Minnesota Recount: It May be Over

Just a quick note. As the Minnesota Governor’s Race recount proceeds, it became apparent, as many of us predicted, that Emmer’s standing in that context has moved in the wrong direction from his perspective. He will end up losing this race by more votes than had he simply conceded to begin with. It is now expected that Emmer will concede the race any moment now, which has apparently (though this is unofficial) prompted the Electio Canvassing Board to cancel today’s meeting at which the contested votes would have been examined.

This allows the Republicans to say “We lost by fewer than 9,000 votes” instead of “we lost by more than 9000 votes,” I suppose.

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13 thoughts on “Minnesota Recount: It May be Over

  1. The big question is whether any other conservative group is stupid enough to try to block Dayton’s assumption of office. The tactics of Emmer’s team that have been seen as delays have been wildly unpopular.

  2. MadScientist, the recount is mandated by state law at margins below 0.5%. Now, there is some talk about changing the law based on what the last two recounts have shown to be more reasonable margins of doubt under the current system.

  3. It is mandated, but only where there are standing candidates. Had Emmer conceded on election night, there would have been no recount. But yes, it is appropriate that it be paid for by the gov. Most of the cost is born by counties.

    There are recounts every year, here and there in the state. Stwiching from 0.05 to half that would suddenly save a pile of money.

  4. Need to be careful when thinking about changing the rules here. A candidate can always challenge a count but the costs are then born by the candidate. If the rules are changed maybe the Emmer-Dayton election would have saved some money, but what about Coleman-Franken? Coleman won that election initially. If the margins are made smaller, then maybe the Franken recount can’t be done successfully because there isn’t enough money/contributions to pay for it. (I realize a lot of personal money was used in the Franken recount, but a lot more would have been necessary if it hadn’t been an automatic recount.)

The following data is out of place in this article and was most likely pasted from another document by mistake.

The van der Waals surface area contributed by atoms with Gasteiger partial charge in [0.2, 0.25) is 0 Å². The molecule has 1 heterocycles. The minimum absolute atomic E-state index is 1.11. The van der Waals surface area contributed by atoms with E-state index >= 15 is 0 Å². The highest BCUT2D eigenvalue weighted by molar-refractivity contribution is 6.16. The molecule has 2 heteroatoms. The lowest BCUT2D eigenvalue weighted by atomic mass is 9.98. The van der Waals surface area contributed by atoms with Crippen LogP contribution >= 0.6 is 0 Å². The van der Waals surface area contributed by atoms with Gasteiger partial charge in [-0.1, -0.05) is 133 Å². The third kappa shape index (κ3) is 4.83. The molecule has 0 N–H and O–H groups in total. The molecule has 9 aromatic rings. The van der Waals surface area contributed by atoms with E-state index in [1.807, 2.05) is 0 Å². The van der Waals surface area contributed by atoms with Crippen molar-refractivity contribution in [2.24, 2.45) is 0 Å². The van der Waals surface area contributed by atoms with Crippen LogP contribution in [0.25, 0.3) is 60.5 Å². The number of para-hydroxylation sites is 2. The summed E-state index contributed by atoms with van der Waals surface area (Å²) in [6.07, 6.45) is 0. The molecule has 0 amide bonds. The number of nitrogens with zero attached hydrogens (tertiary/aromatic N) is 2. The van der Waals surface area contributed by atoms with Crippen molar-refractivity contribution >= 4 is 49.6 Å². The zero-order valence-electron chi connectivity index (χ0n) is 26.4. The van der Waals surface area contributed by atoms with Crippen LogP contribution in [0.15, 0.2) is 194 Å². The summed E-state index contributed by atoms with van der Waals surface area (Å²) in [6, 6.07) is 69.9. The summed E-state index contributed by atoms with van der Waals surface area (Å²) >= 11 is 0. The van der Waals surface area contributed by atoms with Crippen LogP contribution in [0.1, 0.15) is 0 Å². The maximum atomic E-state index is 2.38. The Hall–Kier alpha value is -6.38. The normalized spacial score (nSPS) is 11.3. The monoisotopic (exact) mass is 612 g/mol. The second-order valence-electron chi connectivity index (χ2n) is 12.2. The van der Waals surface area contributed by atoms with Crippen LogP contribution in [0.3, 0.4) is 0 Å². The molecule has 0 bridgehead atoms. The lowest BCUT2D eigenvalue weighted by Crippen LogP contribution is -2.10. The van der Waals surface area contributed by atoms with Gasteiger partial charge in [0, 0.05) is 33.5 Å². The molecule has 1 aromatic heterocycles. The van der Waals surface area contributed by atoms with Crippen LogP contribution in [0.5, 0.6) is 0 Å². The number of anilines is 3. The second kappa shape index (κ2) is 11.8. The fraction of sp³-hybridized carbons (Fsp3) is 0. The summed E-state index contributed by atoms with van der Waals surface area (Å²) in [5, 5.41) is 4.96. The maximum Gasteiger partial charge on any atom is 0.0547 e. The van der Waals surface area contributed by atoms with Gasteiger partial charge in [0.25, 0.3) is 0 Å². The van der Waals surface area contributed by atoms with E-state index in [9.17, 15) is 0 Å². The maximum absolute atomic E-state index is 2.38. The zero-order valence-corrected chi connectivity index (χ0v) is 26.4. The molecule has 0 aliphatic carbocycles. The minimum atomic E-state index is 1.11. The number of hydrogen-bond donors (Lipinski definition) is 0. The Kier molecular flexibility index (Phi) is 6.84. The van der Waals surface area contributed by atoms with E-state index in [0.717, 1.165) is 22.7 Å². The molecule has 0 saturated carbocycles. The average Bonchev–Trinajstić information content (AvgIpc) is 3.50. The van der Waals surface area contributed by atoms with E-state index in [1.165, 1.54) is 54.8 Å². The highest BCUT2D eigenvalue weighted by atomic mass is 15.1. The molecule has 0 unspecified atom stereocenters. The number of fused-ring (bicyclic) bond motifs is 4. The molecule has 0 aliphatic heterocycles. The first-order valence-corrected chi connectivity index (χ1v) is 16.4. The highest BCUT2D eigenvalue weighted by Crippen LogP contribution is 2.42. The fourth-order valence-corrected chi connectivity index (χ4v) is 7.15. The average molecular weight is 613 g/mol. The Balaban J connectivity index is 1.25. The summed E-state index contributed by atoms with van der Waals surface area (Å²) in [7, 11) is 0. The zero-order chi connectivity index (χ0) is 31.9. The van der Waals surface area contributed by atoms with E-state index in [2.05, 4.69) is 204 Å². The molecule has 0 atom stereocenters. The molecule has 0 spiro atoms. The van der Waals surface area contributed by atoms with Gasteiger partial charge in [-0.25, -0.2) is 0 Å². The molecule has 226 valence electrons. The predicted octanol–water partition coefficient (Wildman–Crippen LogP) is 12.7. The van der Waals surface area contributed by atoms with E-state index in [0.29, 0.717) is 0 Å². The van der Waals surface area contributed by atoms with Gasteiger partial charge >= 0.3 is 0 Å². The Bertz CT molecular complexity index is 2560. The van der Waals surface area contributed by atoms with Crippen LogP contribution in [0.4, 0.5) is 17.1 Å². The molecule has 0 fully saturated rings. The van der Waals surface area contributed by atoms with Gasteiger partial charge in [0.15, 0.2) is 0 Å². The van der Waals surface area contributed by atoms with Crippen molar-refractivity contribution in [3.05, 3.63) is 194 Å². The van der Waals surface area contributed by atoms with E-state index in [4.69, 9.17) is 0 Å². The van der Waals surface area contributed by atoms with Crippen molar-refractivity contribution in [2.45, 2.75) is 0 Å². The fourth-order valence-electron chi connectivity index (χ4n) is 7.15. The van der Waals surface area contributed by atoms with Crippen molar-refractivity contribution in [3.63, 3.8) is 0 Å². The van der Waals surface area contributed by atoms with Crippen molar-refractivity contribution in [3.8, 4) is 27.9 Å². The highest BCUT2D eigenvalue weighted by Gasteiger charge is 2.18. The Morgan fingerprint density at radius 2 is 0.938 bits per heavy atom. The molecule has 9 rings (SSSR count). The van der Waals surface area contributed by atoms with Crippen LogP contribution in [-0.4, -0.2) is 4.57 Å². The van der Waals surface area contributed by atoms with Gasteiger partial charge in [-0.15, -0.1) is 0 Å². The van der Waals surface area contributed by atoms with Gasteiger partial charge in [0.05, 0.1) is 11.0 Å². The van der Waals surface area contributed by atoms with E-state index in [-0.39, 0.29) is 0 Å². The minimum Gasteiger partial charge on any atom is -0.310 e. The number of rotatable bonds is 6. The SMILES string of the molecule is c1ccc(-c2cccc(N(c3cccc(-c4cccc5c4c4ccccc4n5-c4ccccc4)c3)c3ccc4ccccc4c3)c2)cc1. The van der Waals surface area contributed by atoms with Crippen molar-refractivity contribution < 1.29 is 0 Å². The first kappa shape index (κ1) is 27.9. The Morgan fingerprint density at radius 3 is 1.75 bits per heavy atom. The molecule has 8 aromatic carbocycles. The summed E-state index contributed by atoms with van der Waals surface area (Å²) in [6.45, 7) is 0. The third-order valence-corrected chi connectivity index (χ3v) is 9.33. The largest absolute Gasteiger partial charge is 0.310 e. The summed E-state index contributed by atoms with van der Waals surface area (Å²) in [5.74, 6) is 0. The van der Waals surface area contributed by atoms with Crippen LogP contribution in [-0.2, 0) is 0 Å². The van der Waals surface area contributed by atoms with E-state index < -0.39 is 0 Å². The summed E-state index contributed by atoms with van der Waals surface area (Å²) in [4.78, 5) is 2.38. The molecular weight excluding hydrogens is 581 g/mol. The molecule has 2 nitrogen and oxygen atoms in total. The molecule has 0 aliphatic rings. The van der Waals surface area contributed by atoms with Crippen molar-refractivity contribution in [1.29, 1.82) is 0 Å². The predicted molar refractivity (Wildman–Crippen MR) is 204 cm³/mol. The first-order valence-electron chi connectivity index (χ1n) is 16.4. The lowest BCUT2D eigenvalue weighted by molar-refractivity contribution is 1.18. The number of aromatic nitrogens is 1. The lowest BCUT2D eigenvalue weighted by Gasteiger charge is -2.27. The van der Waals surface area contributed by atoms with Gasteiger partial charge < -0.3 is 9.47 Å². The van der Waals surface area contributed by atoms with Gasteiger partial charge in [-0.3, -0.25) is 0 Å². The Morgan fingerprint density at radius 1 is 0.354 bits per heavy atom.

5. Good point. Also, to be clear, the candidates DO pay costs in the recount. The counties just count. Watchers, challengers, lawyers, others are a mix of paid professionals and volunteers that the campaigns pay for. I think Franken may still be paying for the recount.

  6. I’m not so sure there is a need to change the threshold for a mandatory recount. If I make the spherical cow level approximation that errors in vote totals can be described by Poisson statistical noise, that means a standard deviation of ~1400 votes in a statewide contest in Minnesota, where we typically see ~2 million votes cast. The 0.5% threshold is ~10k votes, which is about 7x the Poisson standard deviation, and you want the recount threshold to be several times the expected error level–3σ would be an absolute minimum, and I’d be more comfortable with 5-10σ. The safety factor is much less when you get to Congressional and state legislature races, not to mention county and local races in rural parts of the state.